If you were mad at all about Bush's violations of civil liberties when he was president, this will get you fuming:
In a rare legal action against a government employee accused of leaking secrets, a grand jury has indicted a former senior National Security Agency official on charges of providing classified information to a newspaper reporter in hundreds of e-mail messages in 2006 and 2007.
The official, Thomas A. Drake, 52, was also accused of obstructing justice by shredding documents, deleting computer records and lying to investigators who were looking into the reporter's sources.
"Our national security demands that the sort of conduct alleged here -- violating the government's trust by illegally retaining and disclosing classified information -- be prosecuted and prosecuted vigorously," Lanny A. Breuer, the assistant attorney general in charge of the Justice Department's criminal division, said in a statement.
This is not just a single instance of outrage. It is a microcosm of the Obama presidency, the political success of corporate America, and the failure of its opposition.
So the Obama Administration successfully indicted an important recent whistleblower, a man who revealed a lot about the secret (and very, very possibly unconstitutional, not to mention immoral) wiretapping programs at the NSA. This takes it one step further than the Bush Administration ever took the cat and mouse game they played with whistleblowers, since this is the first one who has actually been prosecuted. The New York Times writes,
The indictment suggests the Obama administration may be no less aggressive than the Bush administration in pursuing whistleblowers and reporters' sources who disclose government secrets. In a little-noticed case last December, a former contract linguist for the F.B.I., Shamai Kedem Leibowitz, pleaded guilty to leaking five classified documents to a blogger.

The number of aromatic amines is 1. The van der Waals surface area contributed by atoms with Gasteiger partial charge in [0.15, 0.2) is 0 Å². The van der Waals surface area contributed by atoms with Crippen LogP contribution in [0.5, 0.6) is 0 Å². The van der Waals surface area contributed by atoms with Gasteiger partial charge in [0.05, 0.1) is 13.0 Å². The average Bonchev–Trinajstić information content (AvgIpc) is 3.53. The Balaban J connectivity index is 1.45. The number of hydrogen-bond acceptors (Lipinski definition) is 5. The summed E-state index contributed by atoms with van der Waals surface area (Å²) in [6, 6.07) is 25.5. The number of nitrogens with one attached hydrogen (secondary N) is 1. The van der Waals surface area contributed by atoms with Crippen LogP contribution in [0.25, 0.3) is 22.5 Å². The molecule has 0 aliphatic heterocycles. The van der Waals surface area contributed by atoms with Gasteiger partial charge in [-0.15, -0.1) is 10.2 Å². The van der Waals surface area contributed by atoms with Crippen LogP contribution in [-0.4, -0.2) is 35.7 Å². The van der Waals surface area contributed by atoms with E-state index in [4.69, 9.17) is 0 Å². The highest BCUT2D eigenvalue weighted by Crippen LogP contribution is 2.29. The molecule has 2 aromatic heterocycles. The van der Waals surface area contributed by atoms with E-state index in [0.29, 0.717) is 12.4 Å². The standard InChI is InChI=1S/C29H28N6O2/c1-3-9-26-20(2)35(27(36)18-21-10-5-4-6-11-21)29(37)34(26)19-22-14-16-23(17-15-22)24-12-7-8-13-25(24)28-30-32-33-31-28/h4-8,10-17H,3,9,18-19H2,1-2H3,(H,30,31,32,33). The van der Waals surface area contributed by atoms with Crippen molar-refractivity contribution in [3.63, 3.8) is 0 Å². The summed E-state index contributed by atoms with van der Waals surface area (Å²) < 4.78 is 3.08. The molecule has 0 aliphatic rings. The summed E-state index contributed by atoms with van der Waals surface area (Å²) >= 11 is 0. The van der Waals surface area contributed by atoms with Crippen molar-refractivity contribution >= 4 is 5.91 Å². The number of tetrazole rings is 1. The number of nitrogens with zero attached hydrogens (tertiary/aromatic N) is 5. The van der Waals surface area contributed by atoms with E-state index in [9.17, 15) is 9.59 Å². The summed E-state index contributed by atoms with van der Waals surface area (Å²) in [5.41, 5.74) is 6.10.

In the Bush administration, the Justice Department spent several years investigating The New York Times's sources for a 2005 article that revealed the existence of the N.S.A. program of eavesdropping without warrants. No one has been charged in that case.
And just what information was this man supplying to journalist Siobhan Gorman? Well, here's an excerpt of one of the articles written based on that information:
In what intelligence experts describe as rigorous testing of ThinThread in 1998, the project succeeded at each task with high marks. For example, its ability to sort through massive amounts of data to find threat-related communications far surpassed the existing system, sources said. It also was able to rapidly separate and encrypt U.S.-related communications to ensure privacy.
But the NSA, then headed by Air Force Gen. Michael V. Hayden, opted against both of those tools, as well as the feature that monitored potential abuse of the records. Only the data analysis facet of the program survived and became the basis for the warrantless surveillance program.
The decision, which one official attributed to "turf protection and empire building," has undermined the agency's ability to zero in on potential threats, sources say. In the wake of revelations about the agency's wide gathering of U.S. phone records, they add, ThinThread could have provided a simple solution to privacy concerns.
So what did he get for supplying this valuable information to the public?
Drake was charged with 10 felonies, including obstruction of justice, making false statements to the FBI, and the willful retention of classified information related to four classified emails and one classified document. He is alleged to have obstructed justice by shredding classified and unclassified documents, including his handwritten notes that he had removed from the NSA and deleted classified and unclassified information on his home computer
That President Obama, who is regarded by many as a progressive, would not only continue some of Bush's worst policies but extend them even further is a sign of several things.
One, Obama's presidency is, to paraphrase Howard Zinn, dangerously mediocre. As a leader, he is not willing to, well, lead on many important issues. He is not willing to stand up to some of the more powerful interests in Washington in meaningful ways, and this is just one of them. In fact, here he seems to be bending over backwards to accommodate the military industrial complex - private companies like Boeing were the ones administering this program - rather than even putting up a weak fight. On top of that broader look at his presidency, this is just one more instance of our constitutional scholar president failing to uphold the rule of law.